After loud rally, silent protestors stand in view during virtual hearing

Betsy Price Government & Politics, Headlines, Health

State Sen. Dave Lawson, R-Marydel, attends a virtual committee meeting Tuesday with protestors behind him.

 

About 150 people gathered on the Dover Green Tuesday to protest Legislative Hall still being closed, with government meetings taking place virtually.

But the piece de resistance of the event was protestors standing in the background with signs saying things like “Let us in,” “Put on Pants Get to work” and “We work every day,” while Sen. Dave Lawson, R-Marydel, participated in a virtual Senate meeting.

Lawson travels to Leg Hall for the virtual meetings, but he usually sits on the Senate floor.

On Tuesday, he set up outside on the lawn, under the tent. After the Patriots of Delaware rally where Abraxas Hudson of Lewes and Patriots co-founder Glenn Watson spoke, the crowd lined up in the sun behind Lawson.

“I thought the rally was well done,” Lawson said later.

The conservative Patriots of Delaware group was founded in 2020.

Hudson said he knows the Delaware House of Representatives plans to go back into Legislative Hall April 29. There will be some face-to-face meetings, but the session will be virtual.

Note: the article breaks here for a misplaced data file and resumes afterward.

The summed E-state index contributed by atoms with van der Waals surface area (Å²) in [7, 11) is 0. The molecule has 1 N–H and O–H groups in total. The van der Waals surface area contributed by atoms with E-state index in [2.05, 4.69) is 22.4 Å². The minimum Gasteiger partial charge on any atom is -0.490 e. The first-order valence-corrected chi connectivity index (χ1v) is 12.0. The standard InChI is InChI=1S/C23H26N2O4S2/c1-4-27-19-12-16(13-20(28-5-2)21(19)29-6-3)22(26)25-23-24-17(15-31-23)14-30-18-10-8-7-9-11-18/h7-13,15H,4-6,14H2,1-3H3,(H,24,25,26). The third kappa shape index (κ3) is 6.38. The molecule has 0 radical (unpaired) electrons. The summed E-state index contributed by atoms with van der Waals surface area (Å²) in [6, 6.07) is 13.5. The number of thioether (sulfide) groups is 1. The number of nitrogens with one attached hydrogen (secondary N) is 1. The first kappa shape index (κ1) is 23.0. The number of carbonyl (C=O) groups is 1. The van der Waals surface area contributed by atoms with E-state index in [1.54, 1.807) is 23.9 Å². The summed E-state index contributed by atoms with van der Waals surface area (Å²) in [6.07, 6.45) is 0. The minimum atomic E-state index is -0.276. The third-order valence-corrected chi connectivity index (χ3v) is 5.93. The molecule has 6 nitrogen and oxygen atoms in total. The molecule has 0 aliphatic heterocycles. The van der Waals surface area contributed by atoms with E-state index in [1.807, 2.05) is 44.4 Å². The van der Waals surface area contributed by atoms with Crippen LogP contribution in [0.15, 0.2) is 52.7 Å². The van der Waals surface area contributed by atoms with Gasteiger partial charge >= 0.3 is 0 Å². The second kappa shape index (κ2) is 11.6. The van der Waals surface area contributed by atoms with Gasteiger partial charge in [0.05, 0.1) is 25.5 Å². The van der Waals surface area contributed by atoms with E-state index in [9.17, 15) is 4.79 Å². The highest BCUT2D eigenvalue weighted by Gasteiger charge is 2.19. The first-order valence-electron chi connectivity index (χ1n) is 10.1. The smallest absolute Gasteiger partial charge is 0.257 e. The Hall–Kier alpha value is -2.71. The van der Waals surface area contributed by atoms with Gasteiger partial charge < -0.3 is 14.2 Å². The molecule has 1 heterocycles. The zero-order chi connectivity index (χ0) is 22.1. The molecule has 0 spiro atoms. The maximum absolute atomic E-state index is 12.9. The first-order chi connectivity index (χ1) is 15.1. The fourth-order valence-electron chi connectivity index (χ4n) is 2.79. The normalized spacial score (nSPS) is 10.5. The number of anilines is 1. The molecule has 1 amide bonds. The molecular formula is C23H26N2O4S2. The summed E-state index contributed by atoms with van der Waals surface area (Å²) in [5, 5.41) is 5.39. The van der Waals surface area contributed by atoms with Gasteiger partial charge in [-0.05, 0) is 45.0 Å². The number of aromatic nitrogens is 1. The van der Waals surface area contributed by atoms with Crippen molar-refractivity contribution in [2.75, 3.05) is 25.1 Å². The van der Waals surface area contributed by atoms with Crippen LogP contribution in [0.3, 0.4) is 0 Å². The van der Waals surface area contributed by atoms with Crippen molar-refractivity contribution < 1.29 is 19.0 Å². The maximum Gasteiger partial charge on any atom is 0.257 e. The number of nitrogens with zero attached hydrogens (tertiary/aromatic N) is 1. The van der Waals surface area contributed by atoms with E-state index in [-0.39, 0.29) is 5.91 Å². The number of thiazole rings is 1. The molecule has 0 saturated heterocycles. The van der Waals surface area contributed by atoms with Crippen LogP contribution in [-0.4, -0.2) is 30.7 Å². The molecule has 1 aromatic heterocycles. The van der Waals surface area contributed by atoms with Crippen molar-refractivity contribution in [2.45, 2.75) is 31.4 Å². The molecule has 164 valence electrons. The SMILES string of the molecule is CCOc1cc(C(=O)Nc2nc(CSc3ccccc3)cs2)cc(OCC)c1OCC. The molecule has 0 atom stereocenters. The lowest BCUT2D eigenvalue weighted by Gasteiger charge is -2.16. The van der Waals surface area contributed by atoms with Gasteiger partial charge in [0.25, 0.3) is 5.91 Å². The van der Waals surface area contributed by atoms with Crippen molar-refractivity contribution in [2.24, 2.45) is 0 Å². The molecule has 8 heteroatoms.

“They’re going back and they’re still going to be zooming from their offices,” Hudson said. “We still feel like we’re being left out. That’s really the point of what we did.

“It’s just saying, hey, do you go out to restaurants, do you shop locally, are you just hiding in your basement and ordering from Amazon? Literally go to work. We’ve been working for a year.”

Legislative leaders say they will open up when it’s clear that gatherings are not a danger to participants. They are opening for the House because members and staff will have been vaccinated by then.

But Delaware officials also said today that a spring surge is shooting new case numbers and hospitalizations back up, making Delaware No. 5 on a list of states with the biggest jump in cases in the last week.

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Hudson has been in the news before because of his stance on the COVID-19 shutdown. Last spring, he refused to close his Abraxas Studio School of Art in Lewes.

When police told him he would have to close, he explained he could not afford to shut down. When they continued to pressure him because of complaints, he fired off hundreds of letters and got lots of media attention.

Soon after, Gov. John Carney allowed small businesses to be open by appointment.

Even so, Hudson said the business struggled for months.

He is a member of Patriot’s visual arts and media committee. He suggested to Lawson that he work outside so the protestors could line up behind him, and Lawson agreed.

“So we set Lawson up at a table and chair under a tent, facing Leg Hall,” Hudson said. “Behind him, a lot of people stood there in the silence during the duration of his zoom call.”

The crowd at Tuesday’s rally to open up Legislative Hall to the public.

 

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